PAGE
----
Kaitlyn Booth

Review: Sausage Party Is Pixar On Bath Salts

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Title: Sausage Party
Director: Greg Tiernan and Conrad Vernon
Screenwriter: Kyle Hunter(screenplay), Ariel Shaffir(screenplay), Seth Rogen (screenplay and story by), Evan Goldberg(screenplay and story by), and Jonah Hill (story by)
Principal Cast: Seth Rogen, Kristen Wiig, Jonah Hill, Edward Norton, Danny McBride, and Selma Hayek
Summary: A sausage strives to discover the truth about his existence.

There are certain movies where you know whether they are your thing right away. You can tell by the trailer, the concept or even the title that it is either something you are going to enjoy or you aren’t. Kick-Ass is another example of a movie where you know whether it is your thing or not right away and now Sausage Party. There were quite a few people who didn’t even think this was a real movie when the trailer dropped but here it is; a spoof on the Pixar formula with food.

Sausage Party is so over the top that it is almost elegant, even if the concept is better suited to a short rather than a full feature.

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The Pixar method has been going strong for over two decades now so it’s surprising that this seems to be the first time someone has made fun of it. Shrek made fun of the Disney formula but Pixar has yet to have someone come and make fun of it, even in a family friendly way. Sausage Party is as un- family friendly as it gets. The first few words out of the movie are swear words and there are scenes that are so racist or gross that I was flabbergasted at times. I almost had to admit that I was more impressed than offended. It takes a lot of guts to go as far as Sausage Party in this day and age and it pulls zero punches.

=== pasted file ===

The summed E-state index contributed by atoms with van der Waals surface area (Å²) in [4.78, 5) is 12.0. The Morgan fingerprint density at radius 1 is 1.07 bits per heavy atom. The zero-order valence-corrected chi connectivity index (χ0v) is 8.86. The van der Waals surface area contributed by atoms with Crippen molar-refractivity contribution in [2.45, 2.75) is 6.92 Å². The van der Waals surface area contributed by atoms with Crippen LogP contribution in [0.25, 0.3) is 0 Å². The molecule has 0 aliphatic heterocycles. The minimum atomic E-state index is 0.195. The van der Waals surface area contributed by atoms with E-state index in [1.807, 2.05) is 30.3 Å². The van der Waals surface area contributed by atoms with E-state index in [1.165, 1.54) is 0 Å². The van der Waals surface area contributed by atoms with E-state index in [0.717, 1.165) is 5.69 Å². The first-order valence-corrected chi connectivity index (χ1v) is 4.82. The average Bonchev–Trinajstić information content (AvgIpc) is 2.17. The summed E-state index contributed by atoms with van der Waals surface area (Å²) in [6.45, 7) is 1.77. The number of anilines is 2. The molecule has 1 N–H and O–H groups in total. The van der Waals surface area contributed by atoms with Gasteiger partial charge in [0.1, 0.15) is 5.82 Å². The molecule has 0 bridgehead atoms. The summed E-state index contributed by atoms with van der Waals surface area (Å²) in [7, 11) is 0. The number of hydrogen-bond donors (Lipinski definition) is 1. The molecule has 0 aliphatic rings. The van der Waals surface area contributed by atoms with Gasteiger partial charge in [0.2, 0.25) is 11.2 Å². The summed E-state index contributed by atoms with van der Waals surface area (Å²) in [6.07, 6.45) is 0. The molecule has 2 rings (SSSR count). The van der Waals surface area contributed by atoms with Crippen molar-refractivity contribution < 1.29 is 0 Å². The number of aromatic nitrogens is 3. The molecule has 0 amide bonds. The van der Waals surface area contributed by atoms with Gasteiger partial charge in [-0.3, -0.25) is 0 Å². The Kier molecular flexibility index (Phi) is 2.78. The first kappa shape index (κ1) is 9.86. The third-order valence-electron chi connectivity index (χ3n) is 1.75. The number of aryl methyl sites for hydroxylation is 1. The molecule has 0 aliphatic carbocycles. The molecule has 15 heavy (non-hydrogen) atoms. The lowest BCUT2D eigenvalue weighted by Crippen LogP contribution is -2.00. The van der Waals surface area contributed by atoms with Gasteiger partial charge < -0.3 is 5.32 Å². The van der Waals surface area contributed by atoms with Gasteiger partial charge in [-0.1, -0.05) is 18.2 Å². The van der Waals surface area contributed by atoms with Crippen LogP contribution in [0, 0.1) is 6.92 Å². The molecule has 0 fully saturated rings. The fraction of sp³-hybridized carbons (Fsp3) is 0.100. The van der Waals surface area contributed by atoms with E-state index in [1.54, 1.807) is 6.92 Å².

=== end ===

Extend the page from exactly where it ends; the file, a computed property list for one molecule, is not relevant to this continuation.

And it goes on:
There is some real subtle brilliance to this film as well that lingers just close enough to the surface that makes Sausage Party one that you won’t forget. This isn’t a movie out to spoof Pixar but it does so by having a message just like a Pixar movie as well. This is an atheist movie through and through, and between all of the sex jokes and swear words is a movie that questions religion and belief that anyone who has struggled with faith can relate to. The jokes are so extreme that it sometimes brings the movie down a few notches, but the plot that exists within those jokes is interesting.

That plot turns out to be the movies downfall, though, because while it is an interesting concept and executed rather well it also drags the pacing down. Sausage Party is only eighty-nine minutes but I’m not sure it needs to be that long. The movie could have easily cut a few of the jokes out, streamlined the plot and have been an amazing short. The moments where it falls apart are the moments when the movie is trying to have a plot even if the satire is interesting.

Sausage Party could have relied entirely on gross out humor and bad jokes but instead it goes for a very real understanding of what makes Pixar movies so good. There is always love to be found in satire and Sausage Party loves the material it is spoofing. It goes close to the line, though, so be forewarned.

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